Cash for Women's Empowerment? A Mixed-Methods Evaluation of the Government of Zambia's Child Grant Program

Bonilla, Juan; Zarzur, Rosa Castro; Handa, Sudhanshu; Nowlin, Claire; Peterman, Amber; Ring, Hannah; & Team, David Seidenfeld on behalf of the Zambia Child Grant Program Evalution. (2017). Cash for Women's Empowerment? A Mixed-Methods Evaluation of the Government of Zambia's Child Grant Program. World Development, 95, 55-72.

Bonilla, Juan; Zarzur, Rosa Castro; Handa, Sudhanshu; Nowlin, Claire; Peterman, Amber; Ring, Hannah; & Team, David Seidenfeld on behalf of the Zambia Child Grant Program Evalution. (2017). Cash for Women's Empowerment? A Mixed-Methods Evaluation of the Government of Zambia's Child Grant Program. World Development, 95, 55-72.

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The empowerment of women, broadly defined, is an often-cited objective and benefit of social cash transfer programs in developing countries. Despite the promise and potential of cash transfers to empower women, the evidence supporting this outcome is mixed. In addition, there is little evidence from programs at scale in sub-Saharan Africa. We conducted a mixed-methods evaluation of the Government of Zambia's Child Grant Program, a poverty-targeted, unconditional transfer given to mothers or primary caregivers of young children aged zero to five. The quantitative component was a four-year longitudinal clustered-randomized control trial in three rural districts, and the qualitative component was a one-time data collection involving in-depth interviews with women and their partners stratified on marital status and program participation. Our study found that women in beneficiary households were making more sole or joint decisions (across five out of nine domains); however, impacts translated into relatively modest increases in the number of decision domains a woman is involved in, on average by 0.34 (or a 6% increase over a baseline mean of 5.3). Qualitatively, we found that changes in intrahousehold relationships were limited by entrenched gender norms, which indicate men as heads of household and primary decision makers. However, women's narratives showed the transfer increased financial empowerment as they were able to retain control over transfers for household investment and savings for emergencies. We highlight methodological challenges in using intrahousehold decision making as the primary indicator to measure empowerment. Results show potential for unconditional cash transfer programs to improve the financial and intrahousehold status of female beneficiaries, however it is likely additional design components are need for transformational change.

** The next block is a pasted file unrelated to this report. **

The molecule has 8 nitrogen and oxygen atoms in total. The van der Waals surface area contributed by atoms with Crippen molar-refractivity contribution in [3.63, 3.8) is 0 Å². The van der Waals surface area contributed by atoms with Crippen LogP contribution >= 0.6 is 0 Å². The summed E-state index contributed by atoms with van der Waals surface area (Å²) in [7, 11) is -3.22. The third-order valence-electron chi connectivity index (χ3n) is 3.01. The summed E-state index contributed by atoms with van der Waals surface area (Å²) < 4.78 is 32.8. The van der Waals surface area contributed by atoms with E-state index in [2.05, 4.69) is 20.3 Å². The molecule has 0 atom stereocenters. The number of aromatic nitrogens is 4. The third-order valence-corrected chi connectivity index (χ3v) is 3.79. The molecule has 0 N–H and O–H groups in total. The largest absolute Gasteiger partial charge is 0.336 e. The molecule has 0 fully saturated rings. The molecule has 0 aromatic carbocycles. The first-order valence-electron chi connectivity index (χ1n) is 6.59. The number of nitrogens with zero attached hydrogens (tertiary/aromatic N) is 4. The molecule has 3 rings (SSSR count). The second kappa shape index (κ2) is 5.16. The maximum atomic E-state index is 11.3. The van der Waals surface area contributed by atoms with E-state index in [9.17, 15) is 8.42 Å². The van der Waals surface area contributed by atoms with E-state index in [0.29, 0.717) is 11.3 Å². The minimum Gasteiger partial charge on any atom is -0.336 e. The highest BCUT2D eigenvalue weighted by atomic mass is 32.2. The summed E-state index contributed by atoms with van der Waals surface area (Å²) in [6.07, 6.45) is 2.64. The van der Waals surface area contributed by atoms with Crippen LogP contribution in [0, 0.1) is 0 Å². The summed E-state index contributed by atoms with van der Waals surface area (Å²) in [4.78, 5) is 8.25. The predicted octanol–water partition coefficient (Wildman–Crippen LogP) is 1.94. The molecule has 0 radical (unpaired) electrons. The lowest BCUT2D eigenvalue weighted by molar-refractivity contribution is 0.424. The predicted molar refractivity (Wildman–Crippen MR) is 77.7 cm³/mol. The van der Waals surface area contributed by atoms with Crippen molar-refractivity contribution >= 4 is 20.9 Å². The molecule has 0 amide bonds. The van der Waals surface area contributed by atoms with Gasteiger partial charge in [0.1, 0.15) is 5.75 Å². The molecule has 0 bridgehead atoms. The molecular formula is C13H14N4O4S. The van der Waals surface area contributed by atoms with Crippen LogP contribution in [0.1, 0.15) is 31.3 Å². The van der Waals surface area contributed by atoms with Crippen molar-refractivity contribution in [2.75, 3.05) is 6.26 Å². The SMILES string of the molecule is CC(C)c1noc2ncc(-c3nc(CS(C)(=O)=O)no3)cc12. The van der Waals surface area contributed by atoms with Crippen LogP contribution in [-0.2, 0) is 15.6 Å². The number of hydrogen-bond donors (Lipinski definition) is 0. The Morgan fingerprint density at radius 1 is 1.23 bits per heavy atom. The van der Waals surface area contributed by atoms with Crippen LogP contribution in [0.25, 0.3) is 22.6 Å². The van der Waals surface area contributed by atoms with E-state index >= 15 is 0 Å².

JOUR



Bonilla, Juan
Zarzur, Rosa Castro
Handa, Sudhanshu
Nowlin, Claire
Peterman, Amber
Ring, Hannah
Team, David Seidenfeld on behalf of the Zambia Child Grant Program Evalution



2017


World Development

95


55-72










10206

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